UK universities face deficit from fewer international students

By Samantha Lo

UK universities face a serious threat of financial deficit as a sharp decline in international students’ applications is expected for both undergraduate and postgraduate programmes. This decline is attributed to the Conservative government’s recent tighter stance towards immigration, which is likely to deter the arrival of international students. 

Undergraduate tuition fees for home students have been capped at £9,250, a number that has eroded due to inflation. Universities UK (UUK) estimated that £9,250 will be worth £5,800 in real terms by the 2025/26 academic year. Universities have traditionally turned to hiking international student fees, which are not capped. In response to these financial challenges, University of York has lowered entry requirements for international students. 

The quality of higher education in Britain has consistently been globally competitive, especially with the ‘Oxbridge’ universities consistently securing top spots in world university rankings. Leaders of the sector have however expressed that they do not expect the government to provide support in times of serious financial trouble, including possible breaches of agreements with banks. One leader describes the government as “determined to drive us out of business”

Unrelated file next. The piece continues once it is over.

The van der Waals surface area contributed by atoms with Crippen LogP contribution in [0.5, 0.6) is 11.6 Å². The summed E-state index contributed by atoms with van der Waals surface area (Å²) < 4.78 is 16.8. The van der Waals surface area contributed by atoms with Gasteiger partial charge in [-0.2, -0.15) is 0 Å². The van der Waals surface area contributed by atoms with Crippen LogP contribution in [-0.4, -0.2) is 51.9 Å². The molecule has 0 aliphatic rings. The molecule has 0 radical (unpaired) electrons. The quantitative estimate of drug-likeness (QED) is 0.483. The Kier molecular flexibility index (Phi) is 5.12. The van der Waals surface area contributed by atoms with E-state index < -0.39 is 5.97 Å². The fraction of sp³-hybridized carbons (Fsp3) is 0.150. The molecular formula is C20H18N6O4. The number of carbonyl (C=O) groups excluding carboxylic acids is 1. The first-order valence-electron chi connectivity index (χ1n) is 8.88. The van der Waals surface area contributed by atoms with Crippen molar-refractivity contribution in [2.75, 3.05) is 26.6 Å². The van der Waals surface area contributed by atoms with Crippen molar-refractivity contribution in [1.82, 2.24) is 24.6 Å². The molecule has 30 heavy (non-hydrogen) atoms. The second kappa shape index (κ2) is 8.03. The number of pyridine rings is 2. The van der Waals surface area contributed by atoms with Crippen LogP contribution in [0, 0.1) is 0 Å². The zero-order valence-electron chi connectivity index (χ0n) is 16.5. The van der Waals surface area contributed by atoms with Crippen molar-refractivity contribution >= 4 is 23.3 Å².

Research from PwC has revealed that the falling number of international students is only one of many factors causing unstable financial circumstances in universities. Other major obstacles include rising expenditures on staff salaries and maintenance costs. 

For the 2022/23 academic year, LSE reported a total income of £466,051,000, ending the year with a total surplus of £58,136,000. This is an improvement from the 2021/22 academic year, which saw a deficit of £22,110,000. 

For undergraduate programmes, fees for international students at LSE increase annually

For postgraduate programmes, the UK government does not impose a cap on either home or overseas fees; LSE has also increased its postgraduate tuition fees each year, in varying percentages across programmes. The 2024/45 tuition fee policy also states that ‘[p]rogramme fee levels may be subject to change during the academic year for those Executive Master’s programmes that operate a number of start dates throughout an academic year’, meaning that students might have to face unexpected fee adjustments. 

Photograph from Pexels

Samantha reports on what the decline of international students could mean financially for the UK

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